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The Argument from Design and the Problem of Evil

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THE PROBLEM OF EVIL

TheArgument from Design and the Problem of Evil

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The Argument from Design and the problem of Evil

The problem orargument of evil is the problem of integrating the presence of theevil in our world with the existence of an all-knowing, all-powerfuland flawlessly moral god. It is the atheistic or irreligious argumentthat the presence and reality of such evil disapprove the existenceof an almighty god. This paper will talk about this argument and alsothe way societies and sociologist think about the problem of evil. Wewill also answer some of the ethical questions provided in theoutline in order to discuss the problem of evil and the existence ofa perfect god. We will consider the writings of sociologists JohnHick and David Hume in our discussion.

Almost allreligions like Christianity and Islam claim that god not only createdthe world, but he also takes care of it. Religious claims are thatgod is capable of anything and makes anything happen according to hischoice and god has the knowledge of everything that happens or isgoing to happen (Hume, n.d.). Almost all religions claim that God isflawless, and wants nothing but the best for all his creations. Thistheory of a perfect god clashes directly with the fact that evil orbad exists in the world. Atheistic belief is that if god was flawlessand knew everything, why would he let evil thrive in this world. So,this would mean that all religious claims are false.

EthicalPoint of View

Hume’s Argument

In the situation where I had the powerto stop something bad from happening, but did nothing, the peoplewould generally consider me a bad person. Because I had the power tostop something evil or bad from coming into this world and I didnothing, of course, I will be seen as a person withoutresponsibilities and of evil motives. The society always believesthat powerful people or things must have a good influence on thecountry or community (Hume, n.d.).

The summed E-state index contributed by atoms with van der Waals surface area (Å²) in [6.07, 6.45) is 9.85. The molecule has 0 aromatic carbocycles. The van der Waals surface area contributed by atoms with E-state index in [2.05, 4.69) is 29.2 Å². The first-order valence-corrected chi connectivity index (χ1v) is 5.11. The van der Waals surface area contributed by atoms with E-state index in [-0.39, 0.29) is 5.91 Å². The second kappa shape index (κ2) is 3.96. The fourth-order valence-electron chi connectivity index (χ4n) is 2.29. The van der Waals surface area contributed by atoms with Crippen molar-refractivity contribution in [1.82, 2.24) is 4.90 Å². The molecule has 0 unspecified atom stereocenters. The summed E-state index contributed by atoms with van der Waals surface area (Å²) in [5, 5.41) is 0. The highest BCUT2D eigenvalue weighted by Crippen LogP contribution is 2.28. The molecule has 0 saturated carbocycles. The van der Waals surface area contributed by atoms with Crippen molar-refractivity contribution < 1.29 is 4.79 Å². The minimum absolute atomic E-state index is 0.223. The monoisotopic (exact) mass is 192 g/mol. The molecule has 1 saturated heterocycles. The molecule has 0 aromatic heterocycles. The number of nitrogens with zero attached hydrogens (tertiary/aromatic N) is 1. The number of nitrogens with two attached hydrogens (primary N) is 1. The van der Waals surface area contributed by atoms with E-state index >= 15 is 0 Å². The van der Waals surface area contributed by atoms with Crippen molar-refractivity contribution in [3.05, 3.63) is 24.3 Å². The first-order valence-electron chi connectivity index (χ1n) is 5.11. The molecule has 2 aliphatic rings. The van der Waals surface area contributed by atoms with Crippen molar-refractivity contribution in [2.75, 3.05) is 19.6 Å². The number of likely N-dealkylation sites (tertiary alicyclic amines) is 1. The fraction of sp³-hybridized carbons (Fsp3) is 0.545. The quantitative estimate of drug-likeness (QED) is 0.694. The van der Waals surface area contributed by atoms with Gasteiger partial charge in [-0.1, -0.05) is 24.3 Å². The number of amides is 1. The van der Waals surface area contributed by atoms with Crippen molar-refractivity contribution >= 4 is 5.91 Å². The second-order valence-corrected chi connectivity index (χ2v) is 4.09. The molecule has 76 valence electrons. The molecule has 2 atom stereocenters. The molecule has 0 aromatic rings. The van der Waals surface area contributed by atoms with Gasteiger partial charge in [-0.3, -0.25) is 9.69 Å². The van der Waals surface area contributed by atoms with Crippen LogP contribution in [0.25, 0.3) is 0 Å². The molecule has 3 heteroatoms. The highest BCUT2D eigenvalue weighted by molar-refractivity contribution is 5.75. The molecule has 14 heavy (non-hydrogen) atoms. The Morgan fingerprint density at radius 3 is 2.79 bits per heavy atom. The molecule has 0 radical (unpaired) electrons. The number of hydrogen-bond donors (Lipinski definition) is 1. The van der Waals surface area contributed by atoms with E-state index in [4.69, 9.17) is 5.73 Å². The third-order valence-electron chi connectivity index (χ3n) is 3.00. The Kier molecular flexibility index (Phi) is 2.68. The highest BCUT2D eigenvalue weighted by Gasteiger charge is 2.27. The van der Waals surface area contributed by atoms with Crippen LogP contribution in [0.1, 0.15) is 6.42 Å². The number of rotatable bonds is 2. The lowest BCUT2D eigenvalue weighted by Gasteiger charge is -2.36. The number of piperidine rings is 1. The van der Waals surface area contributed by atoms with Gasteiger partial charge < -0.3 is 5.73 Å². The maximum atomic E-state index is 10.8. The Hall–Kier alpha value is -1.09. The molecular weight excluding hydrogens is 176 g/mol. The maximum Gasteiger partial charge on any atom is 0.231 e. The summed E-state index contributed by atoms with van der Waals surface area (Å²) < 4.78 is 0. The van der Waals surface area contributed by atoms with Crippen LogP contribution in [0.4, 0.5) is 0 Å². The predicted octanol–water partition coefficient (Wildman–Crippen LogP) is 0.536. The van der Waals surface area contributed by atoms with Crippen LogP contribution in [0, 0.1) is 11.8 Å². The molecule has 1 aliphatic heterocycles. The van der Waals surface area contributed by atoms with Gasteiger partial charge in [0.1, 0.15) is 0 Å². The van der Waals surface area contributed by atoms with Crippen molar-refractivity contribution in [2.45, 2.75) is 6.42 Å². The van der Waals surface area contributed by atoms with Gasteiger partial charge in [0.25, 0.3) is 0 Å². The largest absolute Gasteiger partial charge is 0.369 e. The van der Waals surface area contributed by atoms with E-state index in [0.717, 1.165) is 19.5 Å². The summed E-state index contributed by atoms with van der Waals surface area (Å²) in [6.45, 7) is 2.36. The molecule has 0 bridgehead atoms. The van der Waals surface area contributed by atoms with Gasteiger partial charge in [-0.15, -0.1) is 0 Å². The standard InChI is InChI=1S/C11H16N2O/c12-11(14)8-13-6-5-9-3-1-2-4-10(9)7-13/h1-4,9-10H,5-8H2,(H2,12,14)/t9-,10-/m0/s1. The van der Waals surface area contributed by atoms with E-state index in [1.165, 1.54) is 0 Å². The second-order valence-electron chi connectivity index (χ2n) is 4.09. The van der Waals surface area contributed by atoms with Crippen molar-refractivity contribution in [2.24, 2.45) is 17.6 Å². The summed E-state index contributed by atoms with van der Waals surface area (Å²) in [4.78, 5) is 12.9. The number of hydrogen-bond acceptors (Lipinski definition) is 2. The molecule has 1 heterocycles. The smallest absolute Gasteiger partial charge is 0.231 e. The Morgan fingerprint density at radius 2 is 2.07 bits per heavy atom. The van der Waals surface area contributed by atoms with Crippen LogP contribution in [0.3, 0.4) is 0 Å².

If someonehas the power to help the victims of a natural disaster, but stilldoes nothing, people of the society would see that as an evil act. Inthis case, not helping the relief supplies to reach the earthquakevictims resembles a selfish act. This is when the question comes toour mind that is god all-good and powerful? Of course, in any era orreligion god has been the greatest symbol of people`s trust. Theyexpect god to be all-powerful and trusts him to help those who are inneed. But in these cases, people tend to lose faith in god and theygenerally start thinking that maybe god is not all-good, maybe hedoesn`t always want good to happen or maybe doesn`t possess all thepowers that they think him to (Hume, n.d.). This generates atheismand distrust towards the existence of god.

Hick’sCounterarguments

John Hick`s soul-making theory seesthe world as more of a moral place. By stating the term ‘soulmaking` he tries to say that god created this world based on puremoral perspectives. God created us as free creatures and gave us thepower and the will to develop (Hick, n.d.).

Hick`s analogycontradicts with that of Hume`s. Hick doesn`t believe that god issupposed to be the master designer of the world. He believes that godgave us free will. Hick sees the world of moral entities as a goodthing. He believes that god gave us the will and power to build ordevelop ourselves, so we can learn how to act morally in any aspectsof the life. Hick sees the problem of evil as a good thing andbelieves it to be a necessary evil. He believes that god must allowpain, suffering, and evil to come into this world for us to learn howto be moral (Hick, n.d.). He believes that these sufferings and evilsbring about the good morals in us.

My Opinion

After reading and analyzing both oftheir theories and opinions, I would say that Hick`s theory of theproblem of evil is more rational. I think that He was correct aboutthe fact that god gave us free will and conscience. God didn`t makeus like machines. What separates us from a machine is our morality.And god gave us all the powers and abilities so that we can learn howto act morally in all situations. So, if there was no evil and if godhad built a perfect world our morality wouldn`t have developed. Thesemoral values and characteristics make us unique and better than allthe other species. So, god must allow these pain, sufferings, andevils to come into this world for our morals to develop.

Conclusion

The problem of evilcan be seen from different perspectives. The argument about theexistence of god has been among us for ages. Different people havedifferent beliefs and theories about god. These differentiated mindsare where various regions and beliefs arose from.

References

Hume, D. Unmasking the pretensions of reason (1st ed., pp.410-419).

Hick, J. Soul-making and Suffering (1st ed., pp. 124-137).